5 Reasons Why You Should Offer Feedback to Unsuccessful Candidates


Many companies within today’s busy working world don’t supply interview feedback to unsuccessful candidates. This is problematic for businesses, employees and society as a whole - and many working professionals believe that this should change. In fact, research undertaken for the Debut Guide to Interview Etiquette revealed that 77% of 18-23 year old’s think it should be a legal requirement for employees to provide feedback after a face-to-face interview.

The student and graduate careers app Debut are targeting this problematic procedure and are campaigning for feedback. Their campaign, titled ‘Fight for Feedback’ is currently being considered by the policy team at the Department for Work and Pensions and is backed by very important stakeholders such as The Employment Related Services Association (ERSA) and The Recruitment and Employment Confederation (REC).

Here at Prestige Recruitment Services, we understand the importance of feedback for both clients and candidates and so have compiled a list of 5 Reasons Why You Should Offer Feedback to Unsuccessful Candidates.


1) Feedback Offers a Great PR Opportunity

The more positive an individual’s experience is with a company, the more positive their review is likely to be. Websites such as Glassdoor allow you to leave reviews of your interview process, which can show other potential employees how to prepare. If a candidate has had a negative experience with your company, they can leave a bad review, which can affect the company’s reputation.

As well as this, word of mouth is a great marketing tool. Even if a candidate doesn’t take the time to write a review on a website, they may still be asked by friends about their interview experience at your company. If your company has taken the time to be transparent and honest during the interviewing process, they are likely to say positive things. This may attract other candidates to want to work for your company, meaning you are attractive to a wider audience of individuals.


2) Future Prospects

When an individual applies for a job, they are a potential candidate for a vacancy. Beyond that, they are also a potential consumer. When a candidate prepares for a job interview, they research your company, products and services. While doing this research, they may like what they see and want to use your company. If after the interview, things are left on bad footing and you don’t supply feedback, they are less likely to want to use your company for their own personal needs.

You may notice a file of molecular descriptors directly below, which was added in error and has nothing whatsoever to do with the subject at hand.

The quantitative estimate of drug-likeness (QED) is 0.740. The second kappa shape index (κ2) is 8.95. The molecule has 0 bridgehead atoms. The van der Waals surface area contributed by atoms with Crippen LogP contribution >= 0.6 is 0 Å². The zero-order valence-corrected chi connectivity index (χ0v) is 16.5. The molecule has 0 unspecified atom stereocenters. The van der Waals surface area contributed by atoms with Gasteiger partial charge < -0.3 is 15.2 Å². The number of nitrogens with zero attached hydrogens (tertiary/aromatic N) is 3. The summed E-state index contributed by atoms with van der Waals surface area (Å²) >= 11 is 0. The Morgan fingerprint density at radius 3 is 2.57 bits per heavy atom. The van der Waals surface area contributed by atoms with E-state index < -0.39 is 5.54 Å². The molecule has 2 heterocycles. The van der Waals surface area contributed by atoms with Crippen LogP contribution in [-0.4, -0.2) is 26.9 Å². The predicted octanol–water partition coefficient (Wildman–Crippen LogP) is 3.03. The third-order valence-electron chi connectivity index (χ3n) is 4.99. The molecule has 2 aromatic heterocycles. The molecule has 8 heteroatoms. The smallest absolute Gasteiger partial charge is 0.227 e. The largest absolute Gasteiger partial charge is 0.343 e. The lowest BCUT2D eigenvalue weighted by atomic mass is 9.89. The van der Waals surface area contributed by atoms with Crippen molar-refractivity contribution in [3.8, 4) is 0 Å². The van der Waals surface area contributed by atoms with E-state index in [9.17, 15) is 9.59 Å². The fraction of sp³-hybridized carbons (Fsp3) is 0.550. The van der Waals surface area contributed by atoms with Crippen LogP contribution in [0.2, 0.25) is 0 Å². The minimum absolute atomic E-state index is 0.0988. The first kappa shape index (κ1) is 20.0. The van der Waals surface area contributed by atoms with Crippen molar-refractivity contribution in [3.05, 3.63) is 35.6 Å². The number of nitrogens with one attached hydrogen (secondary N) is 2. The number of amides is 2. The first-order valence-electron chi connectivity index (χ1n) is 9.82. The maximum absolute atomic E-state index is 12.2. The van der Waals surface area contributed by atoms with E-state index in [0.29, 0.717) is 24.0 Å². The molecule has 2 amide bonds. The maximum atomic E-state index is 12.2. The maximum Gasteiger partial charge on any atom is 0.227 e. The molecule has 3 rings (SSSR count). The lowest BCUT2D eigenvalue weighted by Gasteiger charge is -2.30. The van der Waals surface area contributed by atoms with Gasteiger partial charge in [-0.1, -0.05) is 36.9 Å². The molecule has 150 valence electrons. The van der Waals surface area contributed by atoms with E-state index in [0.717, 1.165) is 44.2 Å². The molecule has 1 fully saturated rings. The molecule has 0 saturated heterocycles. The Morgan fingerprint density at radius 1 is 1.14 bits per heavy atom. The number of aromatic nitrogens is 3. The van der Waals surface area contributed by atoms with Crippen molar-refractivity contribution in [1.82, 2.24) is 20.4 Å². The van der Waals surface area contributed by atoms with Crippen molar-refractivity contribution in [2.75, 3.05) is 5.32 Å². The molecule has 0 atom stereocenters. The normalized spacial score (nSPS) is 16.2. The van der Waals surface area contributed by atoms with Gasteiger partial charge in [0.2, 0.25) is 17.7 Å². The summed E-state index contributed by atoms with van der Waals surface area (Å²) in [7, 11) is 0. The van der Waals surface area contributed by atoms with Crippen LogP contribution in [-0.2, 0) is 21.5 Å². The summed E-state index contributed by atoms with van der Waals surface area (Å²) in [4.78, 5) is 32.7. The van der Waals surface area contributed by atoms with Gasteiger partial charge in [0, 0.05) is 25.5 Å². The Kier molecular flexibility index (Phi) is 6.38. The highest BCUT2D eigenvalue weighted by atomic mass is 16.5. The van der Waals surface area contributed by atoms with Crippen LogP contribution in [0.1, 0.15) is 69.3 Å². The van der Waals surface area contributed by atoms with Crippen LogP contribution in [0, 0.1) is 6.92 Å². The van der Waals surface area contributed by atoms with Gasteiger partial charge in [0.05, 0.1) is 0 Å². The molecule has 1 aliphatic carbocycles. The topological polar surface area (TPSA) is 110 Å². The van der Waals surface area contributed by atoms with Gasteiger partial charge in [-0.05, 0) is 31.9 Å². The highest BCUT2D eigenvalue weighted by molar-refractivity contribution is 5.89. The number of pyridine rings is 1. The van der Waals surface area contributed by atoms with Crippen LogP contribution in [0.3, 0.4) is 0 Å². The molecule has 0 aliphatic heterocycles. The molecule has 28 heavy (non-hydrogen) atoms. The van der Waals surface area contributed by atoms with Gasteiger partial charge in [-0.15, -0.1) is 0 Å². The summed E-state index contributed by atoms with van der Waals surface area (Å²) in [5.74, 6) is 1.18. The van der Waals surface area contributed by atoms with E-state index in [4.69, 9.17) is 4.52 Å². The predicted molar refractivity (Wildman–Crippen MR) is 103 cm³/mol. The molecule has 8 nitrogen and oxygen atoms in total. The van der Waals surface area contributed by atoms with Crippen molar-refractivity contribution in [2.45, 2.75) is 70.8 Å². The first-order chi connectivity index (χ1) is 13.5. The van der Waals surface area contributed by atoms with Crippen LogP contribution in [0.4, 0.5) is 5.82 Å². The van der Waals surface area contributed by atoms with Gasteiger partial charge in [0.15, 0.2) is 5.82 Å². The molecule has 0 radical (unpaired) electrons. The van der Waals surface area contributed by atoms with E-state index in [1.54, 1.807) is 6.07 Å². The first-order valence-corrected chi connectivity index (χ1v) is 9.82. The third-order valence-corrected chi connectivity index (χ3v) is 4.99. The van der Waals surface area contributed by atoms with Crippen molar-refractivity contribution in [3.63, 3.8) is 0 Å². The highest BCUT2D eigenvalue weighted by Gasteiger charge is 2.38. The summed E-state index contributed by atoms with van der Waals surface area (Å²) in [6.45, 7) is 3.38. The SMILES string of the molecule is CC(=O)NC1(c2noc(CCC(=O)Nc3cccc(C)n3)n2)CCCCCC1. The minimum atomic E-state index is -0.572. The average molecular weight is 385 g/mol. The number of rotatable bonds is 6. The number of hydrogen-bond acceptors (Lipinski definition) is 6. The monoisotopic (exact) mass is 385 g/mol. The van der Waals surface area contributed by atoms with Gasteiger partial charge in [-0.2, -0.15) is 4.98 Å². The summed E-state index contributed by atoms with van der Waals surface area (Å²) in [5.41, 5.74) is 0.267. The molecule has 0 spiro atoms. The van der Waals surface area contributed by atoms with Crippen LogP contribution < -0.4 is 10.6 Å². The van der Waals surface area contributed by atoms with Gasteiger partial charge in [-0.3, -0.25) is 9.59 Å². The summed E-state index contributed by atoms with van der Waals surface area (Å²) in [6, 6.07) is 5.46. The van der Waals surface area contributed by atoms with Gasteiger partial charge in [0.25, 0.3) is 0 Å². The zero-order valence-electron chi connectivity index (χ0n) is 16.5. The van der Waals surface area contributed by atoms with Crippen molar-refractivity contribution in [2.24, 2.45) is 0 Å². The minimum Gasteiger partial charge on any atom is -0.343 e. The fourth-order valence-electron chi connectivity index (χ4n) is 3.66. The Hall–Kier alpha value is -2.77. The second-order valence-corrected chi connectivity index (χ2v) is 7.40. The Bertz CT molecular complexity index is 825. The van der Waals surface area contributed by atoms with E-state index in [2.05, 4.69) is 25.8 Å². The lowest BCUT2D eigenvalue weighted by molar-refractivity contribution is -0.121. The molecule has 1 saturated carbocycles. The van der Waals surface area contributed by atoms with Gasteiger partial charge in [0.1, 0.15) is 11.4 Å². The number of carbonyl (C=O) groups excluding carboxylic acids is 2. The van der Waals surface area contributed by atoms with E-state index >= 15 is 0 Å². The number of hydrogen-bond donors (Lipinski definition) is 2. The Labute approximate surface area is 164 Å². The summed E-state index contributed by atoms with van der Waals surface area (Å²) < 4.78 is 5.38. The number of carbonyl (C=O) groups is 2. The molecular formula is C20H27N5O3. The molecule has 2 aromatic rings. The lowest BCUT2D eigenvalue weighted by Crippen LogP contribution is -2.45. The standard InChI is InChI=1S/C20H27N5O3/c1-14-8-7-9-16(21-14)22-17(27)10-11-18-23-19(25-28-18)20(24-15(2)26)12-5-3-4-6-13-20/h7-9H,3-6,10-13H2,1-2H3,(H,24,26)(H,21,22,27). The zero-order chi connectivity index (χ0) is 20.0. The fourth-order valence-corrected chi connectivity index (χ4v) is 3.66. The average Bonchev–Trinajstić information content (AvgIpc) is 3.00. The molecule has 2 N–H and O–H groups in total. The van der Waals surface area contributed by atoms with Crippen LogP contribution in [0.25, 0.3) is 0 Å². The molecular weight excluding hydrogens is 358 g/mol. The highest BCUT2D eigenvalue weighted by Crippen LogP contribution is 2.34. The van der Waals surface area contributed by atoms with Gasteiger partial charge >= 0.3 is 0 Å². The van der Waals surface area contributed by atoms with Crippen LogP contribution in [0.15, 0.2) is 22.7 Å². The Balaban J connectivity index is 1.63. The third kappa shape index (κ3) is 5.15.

Candidates may also be potential clients. You never know whether one day your company may want to work with another business – which now happens to be run by a candidate you rejected many years ago. If this candidate has had a negative experience due to lack of feedback and communication, they are unlikely to want to work with your company.


3) A Great Way to Say Thanks

When an individual has an interview with a company, they are likely to spend time and effort preparing for their job interview. Whether that is researching the company or preparing answers for potential questions (or reading our other blogposts), it all times time! A candidate may also have to take time off their current job and spend money getting to the interview location. By giving feedback to a candidate after they have invested money, time and effort into your company, it shows that your company is prepared to mirror this and invest in every person, regardless of if they get the job. It makes candidates feel like they haven’t wasted their time, which all increases satisfaction with your company. 


4) It’s Not as Time Consuming as You Think

By supplying feedback to candidates, you are investing time into them – but it’s not actually as time consuming as you think. Often during an interview, the interviewer will be making notes on the candidate’s responses and the interview process. If you send these notes back to a candidate, it supplies the candidate with what they really want without having to waste a substantial amount of time or resources.


5) It’s the Nice Thing to Do

Many candidates will not hear back from an employer, which often affects their chances with other jobs. Some people will hang on after an interview, hoping to hear something back from their dream job at your company. By supplying feedback and responses to unsuccessful candidates, you are giving them closure in a positive way. Although they may not be a great fit for this specific role, if you supply feedback, the candidate may be able to work on their weaknesses and so something good can still come from their rejection. Supplying feedback to a candidate is the best thing to do as it gives them something substantial to take away from the whole interview experience.


As a candidate, you shouldn’t be afraid to ask for feedback after an unsuccessful job application. If you have been to an interview and spoken to employees from the company, you should treat rejection as a learning curve. By asking for feedback, you can learn from your mistakes and ensure you have the best chances for future job interviews. If you need advice for other job interviews, be sure to check out our other articles like ‘The Top 10 Interview Questions You Should ALWAYS Prepare For!’ or 'What Questions Can I Ask at the End of a Job Interview?'


Jessica Greaney
Digital Marketer
0121 244 5004